These children inspire us to hope for a brighter future
A school in Tamil Nadu was recently in the news because of the students’ dedication to tending the garden and returning to school to care for the plants during the lockdown. Maintaining strict social distancing and taking all necessary precautions, the students were worried that the plants in the school would die if not watered daily.
The plants had been gifted to them by the school principal to encourage a love for nature. It’s inspiring to see how the next generation is caring about matters that many adults tend to overlook.
Here are the stories of children who have done inspiring things that create a sense of hope for a brighter future.
Indian-American teenager was named TIME's Kid of the Year.
A 15-year-old girl is named TIME Magazine’s first-ever first ‘Kid of the Year’
Gitanjali Rao wears many hats — scientist, inventor, author, baker, fencer, dancer, and singer. The Indian-American teen made to the cover of the TIME Magazine in 2020 for six innovations that focus on social issues and change through science and technology.
These include Tethys, which helps detect hazardous chemicals in water; Kindly — a chrome extension — that flags cyberbullying using AI technology; and Epione, for physicians to track patients’ medication intake.
She also hosts STEM workshops, which have been attended by over 30,000 students.
Gayatri with her family at her home in Bihar
Seventeen-year-old girl campaigns to get food for her village during 2020 lockdown
As we are all faced with the possibility of another lockdown and plan how we will get through that, the reality is that the majority of the population will still struggle to access even their most basic needs.
One village in Bihar’s Sitamarhi district went into crisis mode in 2020 when rations were no longer reaching them, and all 910 families started running out of food.
That is when Gayatri — a resident of the village — reached out to an NGO working in the area to prevent child marriage and publish their plight on social media. She also wrote to the district collector, sharing a list with the names of all the families asking for help. The district collector arranged for the necessary supplies to reach the village, thereby saving them from starvation.
While still in school, Aryan Gulati has developed an app that can detect COVID-19, lung cancer and other lung diseases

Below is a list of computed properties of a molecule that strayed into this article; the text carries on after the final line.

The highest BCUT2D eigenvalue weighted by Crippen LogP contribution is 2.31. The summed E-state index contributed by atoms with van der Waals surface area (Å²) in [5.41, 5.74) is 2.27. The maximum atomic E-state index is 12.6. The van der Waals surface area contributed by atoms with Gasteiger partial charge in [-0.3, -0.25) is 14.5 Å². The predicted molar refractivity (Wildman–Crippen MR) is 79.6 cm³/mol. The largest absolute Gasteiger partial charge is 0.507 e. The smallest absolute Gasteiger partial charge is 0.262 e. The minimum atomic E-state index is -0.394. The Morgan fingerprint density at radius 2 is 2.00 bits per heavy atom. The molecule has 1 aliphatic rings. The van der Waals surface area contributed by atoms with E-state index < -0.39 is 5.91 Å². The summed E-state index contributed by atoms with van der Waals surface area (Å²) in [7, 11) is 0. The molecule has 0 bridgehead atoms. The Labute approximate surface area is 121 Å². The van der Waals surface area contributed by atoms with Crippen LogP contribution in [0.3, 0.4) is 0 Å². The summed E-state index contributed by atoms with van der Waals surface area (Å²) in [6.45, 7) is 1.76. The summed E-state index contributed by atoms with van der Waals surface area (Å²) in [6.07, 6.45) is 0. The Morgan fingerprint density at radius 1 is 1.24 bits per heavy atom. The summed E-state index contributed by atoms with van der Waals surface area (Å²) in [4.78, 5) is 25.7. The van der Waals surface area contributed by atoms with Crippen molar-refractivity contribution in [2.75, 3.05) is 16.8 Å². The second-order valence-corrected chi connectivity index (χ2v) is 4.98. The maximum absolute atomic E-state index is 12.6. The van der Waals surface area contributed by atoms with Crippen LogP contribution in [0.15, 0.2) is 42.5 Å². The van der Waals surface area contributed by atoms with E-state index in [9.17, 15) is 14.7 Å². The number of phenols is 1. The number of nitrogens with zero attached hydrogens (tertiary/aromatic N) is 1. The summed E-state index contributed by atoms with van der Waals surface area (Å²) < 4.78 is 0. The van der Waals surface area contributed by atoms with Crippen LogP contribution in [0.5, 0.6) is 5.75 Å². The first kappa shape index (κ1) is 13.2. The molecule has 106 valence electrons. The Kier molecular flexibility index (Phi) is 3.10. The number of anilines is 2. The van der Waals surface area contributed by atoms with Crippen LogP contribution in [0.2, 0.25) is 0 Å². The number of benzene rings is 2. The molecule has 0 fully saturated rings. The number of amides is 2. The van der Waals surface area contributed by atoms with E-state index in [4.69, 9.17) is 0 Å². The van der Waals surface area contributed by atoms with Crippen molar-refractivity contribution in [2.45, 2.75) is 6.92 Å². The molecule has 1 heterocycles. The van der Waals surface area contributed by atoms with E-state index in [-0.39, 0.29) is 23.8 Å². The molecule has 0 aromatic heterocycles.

This student develops a COVID-19 detection application – LungAI
Aryan Gulati — currently a student at Bengaluru’s Christ University — was awarded the HRD ministry’s Atmanirbhar Bharat Ideathon prize while still a student at Delhi Public School, RK Puram, for developing LungAI — a web-based application that detects the COVID-19 virus and 16 other lung disorders in under five seconds.
As the pandemic continues to rage across the country, Aryan developed a solution where the user uploads a CT-Scan or X-Ray to the app, which detects lung disorders, including lung cancer, in less than five seconds with 90 percent accuracy.
A group of children in Gujarat donated money from their piggy bank for COVID-relief.
Children open their piggy banks for those in need
A group of children in Gujarat donated their piggy bank savings towards the COVID-19 relief in April 2020. Among them was four-year-old Pari Vyas, who wanted to donate all the money in her piggy bank, inspired by the famous people she had seen on TV.
Moreover, three other children in the state also handed over their savings to their local police stations towards the relief fund. The money was used to help migrant workers, whose entire income was affected by the lockdown.
Indian American teen Anika Chebrolu was awarded the 2020 3M Young Scientist Award for a discovery that could provide a treatment for COVID-19.
Teenager wins award for finding a potential vaccine for COVID-19
Ankia Chebrolu — a teenager in Texas — was awarded the 2020 3M Young Scientist Award at the age of 14 years for a discovery that could provide a treatment for COVID-19.
Her innovation is based on in-silico methodology to discover a lead molecule that can selectively bind to the spike protein of the SARS-CoV-2 virus. Although the initial basis of her research was based on finding a cure for the 1918 Spanish flu, she decided to shift her focus to the SARS CoV-2 virus with the help of her academic mentor.
When not innovating in the lab, she practices Bharatanatyam, which she has been learning for nine years.